A pinched nerve in shoulder (or any other joint of the body) leads to the development of neuralgia. In most cases, the radial nerve gets injured. It is located the closest to the shoulder joint. The problem is less common for the axillary nerve and the median nerve. The disease rarely affects the fascicles of the brachial plexus.
Peculiarities of Pinched Nerves
In a pinched nerve in various joints, pain syndrome occurs solely because of a vivid mechanical impact which grows during active movements of the injured joint. In the initial stages of neuralgia, there are no signs of inflammation, especially of an infectious origin. Neuralgia should be differentiated from neuritis. Neuritis is an inflammation of the nerve trunk itself. It is not only painful but also causes the dysfunctions of various severity. In most cases, in the absence of the proper therapy neuritis turns smoothly into neuralgia due to the development of non-infectious inflammation which can become contagious under predisposing circumstances.
Pinched Nerve in Shoulder Blade
Pinched nerve in shoulder blade is one of the common causes of pain in the back. The causes and symptoms of pinched nerve in shoulder blade area are exactly the same as in common pinched nerve though one should be careful with it. Pain in shoulder blade area may be a reason for a far more serious diagnosis. A pinched nerve near the left shoulder blade is peculiar for its shooting pain in the whole arm. However, even if you are sure about your assumption, it is reasonable to consult a doctor. The symptoms are sometimes identical to heartache. Moreover, such situations often require medication. If you suspect a pinched nerve under shoulder blade on the right, there still may be confusion about the diagnosis as long as such pain occurs in pneumonia, pleurisy, or cancerous tumors. Either way, one should not underestimate a pinched nerve situation and immediately visit a specialist and avoid self-medication. Perhaps your timely appeal for medical help will prevent harmful effects to your health.
Pinched Nerve Causes
The most common causes of a shoulder pinched nerve are as follows:
- traumas of the upper limb girdle caused by punching;
- bullet or stab wounds to the shoulder joint;
- dislocations and subluxations;
- the so-called “crutch injury” arising from prolonged compression of the axilla with the unspecialized crutches;
- unsuccessful surgeries performed in the shoulder joint area, as well as various post-operative complications (adhesions, scars, new growths);
- benign and malignant tumors of the axillary fossa;
- severe long-term overload of the shoulder joint;
- frequently constrained position: an awkward body position during sleep (a common problem of young mothers who fall asleep while feeding a baby on one side with a hand put under the head or when one of the partners sleeps on the shoulder of a spouse);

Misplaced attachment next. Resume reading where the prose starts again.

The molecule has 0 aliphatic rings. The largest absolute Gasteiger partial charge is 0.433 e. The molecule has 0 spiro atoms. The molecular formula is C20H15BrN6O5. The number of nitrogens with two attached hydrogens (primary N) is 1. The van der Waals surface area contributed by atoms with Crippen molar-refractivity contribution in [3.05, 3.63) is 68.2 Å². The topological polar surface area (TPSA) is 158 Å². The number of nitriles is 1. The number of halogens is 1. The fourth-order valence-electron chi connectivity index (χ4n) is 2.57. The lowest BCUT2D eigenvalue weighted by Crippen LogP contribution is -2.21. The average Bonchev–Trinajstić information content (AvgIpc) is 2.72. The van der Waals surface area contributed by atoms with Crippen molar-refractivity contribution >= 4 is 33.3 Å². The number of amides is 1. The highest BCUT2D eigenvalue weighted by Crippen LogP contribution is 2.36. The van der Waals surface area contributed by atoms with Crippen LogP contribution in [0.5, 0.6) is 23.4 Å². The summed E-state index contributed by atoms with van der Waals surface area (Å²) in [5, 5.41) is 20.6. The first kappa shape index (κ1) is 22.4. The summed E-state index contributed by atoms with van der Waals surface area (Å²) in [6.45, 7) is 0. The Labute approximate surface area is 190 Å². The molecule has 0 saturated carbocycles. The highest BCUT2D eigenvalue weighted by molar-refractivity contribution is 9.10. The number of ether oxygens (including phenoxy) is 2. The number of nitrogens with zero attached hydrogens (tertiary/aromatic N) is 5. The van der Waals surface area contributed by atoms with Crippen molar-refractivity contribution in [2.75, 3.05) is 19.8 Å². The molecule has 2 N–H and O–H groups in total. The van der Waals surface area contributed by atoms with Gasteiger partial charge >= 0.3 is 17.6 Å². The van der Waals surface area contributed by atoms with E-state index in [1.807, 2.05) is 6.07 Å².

- injections unsuccessfully performed into the area of the shoulder joint.
Symptoms of Pinched Nerve in Shoulder
As we have mentioned above, the radial nerve is the one that gets injured the most. It belongs to one of a few nerve trunks consisting of the motor and sensory unit. Depending on the fact whether a single part or the whole unit gets damaged, the symptoms of pinched nerve in shoulder are as follows:
- difficulty with opening straight fingers in folded hands and forearms;
- difficulty with moving the joints of the hand after a night’s sleep;
- numbness in the thumb, index, and middle fingers after sleep or after the hand is long at rest;
- wrist drop: a violation of extension of the wrist joint; a person feels like it is impossible to hold the hand in a horizontal position by pulling the patient hands parallel to the floor;
- impossibility of thumb abduction, as well as its extension and connection with the index finger;
- aching, sharp, or stabbing pain in the extensor muscle of the forearm and hand (especially pronounced in the dorslim of hand in extension); pain can be both permanent and paroxysmal, accompanied by sweating, pallor or dermahemia;
- occurrence of involuntary muscle twitches;
- disorder of skin sensitivity (hypoesthesia or sensitivity impairment) on the shoulder, the forearm, and the first three fingers of the hand.
Treatment for Pinched Nerve in Shoulder
The treatment for pinched nerve in shoulder requires special attention of several specialists at the same time: a therapist, a neurologist, and an orthopedic surgeon. The therapist is the primary link at the stage of diagnosis of this disease. This specialist, to a greater extent, is the very person who defines the success of the therapy. A timely diagnosis is a key to a more favorable prognosis.